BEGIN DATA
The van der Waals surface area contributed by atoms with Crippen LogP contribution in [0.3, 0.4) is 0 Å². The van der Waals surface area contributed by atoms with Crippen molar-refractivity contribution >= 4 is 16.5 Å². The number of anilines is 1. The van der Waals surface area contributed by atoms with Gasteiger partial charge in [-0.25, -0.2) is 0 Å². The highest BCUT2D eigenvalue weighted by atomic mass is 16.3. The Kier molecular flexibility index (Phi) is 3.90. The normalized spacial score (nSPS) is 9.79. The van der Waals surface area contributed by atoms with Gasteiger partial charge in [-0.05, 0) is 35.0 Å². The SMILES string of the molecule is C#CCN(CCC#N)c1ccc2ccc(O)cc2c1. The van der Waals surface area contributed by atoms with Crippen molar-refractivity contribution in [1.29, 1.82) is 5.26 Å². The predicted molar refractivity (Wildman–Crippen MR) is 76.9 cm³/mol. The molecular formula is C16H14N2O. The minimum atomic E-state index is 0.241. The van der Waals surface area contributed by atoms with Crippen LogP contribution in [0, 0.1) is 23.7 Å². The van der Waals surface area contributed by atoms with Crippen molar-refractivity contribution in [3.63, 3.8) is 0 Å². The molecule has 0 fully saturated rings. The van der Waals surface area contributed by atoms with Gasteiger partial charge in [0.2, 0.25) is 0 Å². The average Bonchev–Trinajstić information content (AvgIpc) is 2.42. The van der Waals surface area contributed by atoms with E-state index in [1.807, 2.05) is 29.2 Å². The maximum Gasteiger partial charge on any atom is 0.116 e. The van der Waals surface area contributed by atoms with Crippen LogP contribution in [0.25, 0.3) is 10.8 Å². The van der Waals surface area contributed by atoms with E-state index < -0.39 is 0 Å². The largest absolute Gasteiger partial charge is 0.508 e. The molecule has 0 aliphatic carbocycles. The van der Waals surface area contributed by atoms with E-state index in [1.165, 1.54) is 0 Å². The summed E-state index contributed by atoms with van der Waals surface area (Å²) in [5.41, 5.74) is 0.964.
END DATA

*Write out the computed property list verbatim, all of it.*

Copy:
The van der Waals surface area contributed by atoms with Crippen LogP contribution in [0.3, 0.4) is 0 Å². The van der Waals surface area contributed by atoms with Crippen molar-refractivity contribution >= 4 is 16.5 Å². The number of anilines is 1. The van der Waals surface area contributed by atoms with Gasteiger partial charge in [-0.25, -0.2) is 0 Å². The highest BCUT2D eigenvalue weighted by atomic mass is 16.3. The Kier molecular flexibility index (Phi) is 3.90. The normalized spacial score (nSPS) is 9.79. The van der Waals surface area contributed by atoms with Gasteiger partial charge in [-0.05, 0) is 35.0 Å². The SMILES string of the molecule is C#CCN(CCC#N)c1ccc2ccc(O)cc2c1. The van der Waals surface area contributed by atoms with Crippen molar-refractivity contribution in [1.29, 1.82) is 5.26 Å². The predicted molar refractivity (Wildman–Crippen MR) is 76.9 cm³/mol. The molecular formula is C16H14N2O. The minimum atomic E-state index is 0.241. The van der Waals surface area contributed by atoms with Crippen LogP contribution in [0, 0.1) is 23.7 Å². The van der Waals surface area contributed by atoms with Crippen molar-refractivity contribution in [3.63, 3.8) is 0 Å². The molecule has 0 fully saturated rings. The van der Waals surface area contributed by atoms with Gasteiger partial charge in [0.2, 0.25) is 0 Å². The average Bonchev–Trinajstić information content (AvgIpc) is 2.42. The van der Waals surface area contributed by atoms with E-state index in [1.807, 2.05) is 29.2 Å². The maximum Gasteiger partial charge on any atom is 0.116 e. The van der Waals surface area contributed by atoms with Crippen LogP contribution in [0.25, 0.3) is 10.8 Å². The van der Waals surface area contributed by atoms with E-state index < -0.39 is 0 Å². The largest absolute Gasteiger partial charge is 0.508 e. The molecule has 0 aliphatic carbocycles. The van der Waals surface area contributed by atoms with E-state index in [1.165, 1.54) is 0 Å². The summed E-state index contributed by atoms with van der Waals surface area (Å²) in [5.41, 5.74) is 0.964.